Grant to boost CSG Net program
A NEW grant for boreholders in the Surat Basin has been launched, allowing private property owners to install new equipment to monitor their groundwater levels.
The grant that was launched Friday April 28, encourages those who access ground water, mostly farmers and graziers, to join the community-based monitoring scheme called CSG Net.
The scheme collects data from the major users of ground water into one central location, so information can be more transparent, and water-level monitoring can be easier.
CSG Net is a Queensland Government initiative and the new grant will be administered by the Queensland Murray-Darling Committee (QMDC).
CEO of QMDC, Geoff Penton, said the grant would fund monitoring equipment for those who cannot afford it, allowing them to play a role in the management of ground water in the region.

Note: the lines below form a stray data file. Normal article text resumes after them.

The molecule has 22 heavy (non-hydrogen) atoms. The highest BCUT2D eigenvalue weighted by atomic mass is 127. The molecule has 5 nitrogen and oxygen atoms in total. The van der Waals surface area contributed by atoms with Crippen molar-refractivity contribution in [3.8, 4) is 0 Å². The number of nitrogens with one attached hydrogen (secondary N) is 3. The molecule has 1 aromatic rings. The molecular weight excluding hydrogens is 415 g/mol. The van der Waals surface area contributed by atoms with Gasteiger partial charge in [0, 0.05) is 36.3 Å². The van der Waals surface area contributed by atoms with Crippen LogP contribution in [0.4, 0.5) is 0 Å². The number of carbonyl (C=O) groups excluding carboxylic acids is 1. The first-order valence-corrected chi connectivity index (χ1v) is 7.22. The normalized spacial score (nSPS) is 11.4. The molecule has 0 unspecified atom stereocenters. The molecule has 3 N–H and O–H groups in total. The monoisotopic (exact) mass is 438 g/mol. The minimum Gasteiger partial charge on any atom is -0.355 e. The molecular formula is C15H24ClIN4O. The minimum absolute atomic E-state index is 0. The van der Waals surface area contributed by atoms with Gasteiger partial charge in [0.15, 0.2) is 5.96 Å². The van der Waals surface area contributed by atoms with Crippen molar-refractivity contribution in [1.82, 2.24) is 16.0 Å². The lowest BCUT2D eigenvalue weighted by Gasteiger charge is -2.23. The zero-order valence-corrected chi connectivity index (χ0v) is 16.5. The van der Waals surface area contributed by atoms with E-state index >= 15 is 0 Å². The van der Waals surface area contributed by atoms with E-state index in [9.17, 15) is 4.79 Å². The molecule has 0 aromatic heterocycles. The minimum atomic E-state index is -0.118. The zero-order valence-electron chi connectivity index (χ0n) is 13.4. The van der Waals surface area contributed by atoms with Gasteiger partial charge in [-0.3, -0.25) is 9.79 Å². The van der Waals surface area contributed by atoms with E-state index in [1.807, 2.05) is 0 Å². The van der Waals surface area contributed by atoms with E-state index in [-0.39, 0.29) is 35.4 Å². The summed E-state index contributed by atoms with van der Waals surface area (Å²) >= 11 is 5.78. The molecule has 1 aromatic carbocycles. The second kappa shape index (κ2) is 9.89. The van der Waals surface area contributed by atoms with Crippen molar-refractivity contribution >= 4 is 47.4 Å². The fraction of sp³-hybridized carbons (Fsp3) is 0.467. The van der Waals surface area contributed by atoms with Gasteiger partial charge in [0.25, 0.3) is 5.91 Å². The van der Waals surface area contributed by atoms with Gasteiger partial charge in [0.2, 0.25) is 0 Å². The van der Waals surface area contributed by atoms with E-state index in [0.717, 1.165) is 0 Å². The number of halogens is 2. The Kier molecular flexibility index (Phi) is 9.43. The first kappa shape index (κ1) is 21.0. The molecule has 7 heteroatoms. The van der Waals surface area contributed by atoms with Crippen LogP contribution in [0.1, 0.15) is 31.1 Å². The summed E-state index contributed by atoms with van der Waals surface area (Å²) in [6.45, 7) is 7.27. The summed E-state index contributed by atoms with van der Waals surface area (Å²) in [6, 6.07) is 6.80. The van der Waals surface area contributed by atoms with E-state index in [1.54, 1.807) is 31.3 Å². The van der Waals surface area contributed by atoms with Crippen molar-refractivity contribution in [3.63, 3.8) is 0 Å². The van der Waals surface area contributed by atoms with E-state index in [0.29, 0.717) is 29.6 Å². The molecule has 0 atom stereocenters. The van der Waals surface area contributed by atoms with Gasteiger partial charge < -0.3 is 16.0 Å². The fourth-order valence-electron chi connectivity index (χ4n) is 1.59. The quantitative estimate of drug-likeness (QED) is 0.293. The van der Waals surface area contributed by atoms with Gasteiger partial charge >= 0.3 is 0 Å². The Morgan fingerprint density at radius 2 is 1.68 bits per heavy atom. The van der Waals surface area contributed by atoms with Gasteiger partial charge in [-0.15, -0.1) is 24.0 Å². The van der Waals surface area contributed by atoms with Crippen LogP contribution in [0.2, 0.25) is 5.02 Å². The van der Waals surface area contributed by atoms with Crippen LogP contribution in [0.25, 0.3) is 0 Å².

"By joining their local CSG Net group, farmers can play an active role in monitoring and reporting water bore levels and in doing so, make a valuable contribution to our knowledge and management of groundwater,” Mr Penton said.
The data generated by these monitors is aimed at assessing the short and long term impact of Coal Seam Gas development on ground water in the region.
"Potential groundwater impact is the first question farmers ask when CSG development is proposed on their properties,” Mr Penton said.
"The number of farmers providing regular bore monitoring data has grown steadily since the network was launched in 2014 and we'd like more to join us.
The grant is being funded by Origin Energy, who has placed $300,000 into the project, to offset the costs of installing the new equipment.
Origin Groundwater Manager Andrew Moser, said the grants would cover around 75% of the cost for farmers.
"We're very proud to be supporting this program and truly appreciate the involvement of landowners across the region,” Mr Moser said.
The CSG Net scheme currently has more than 400 members across the Surat Basin.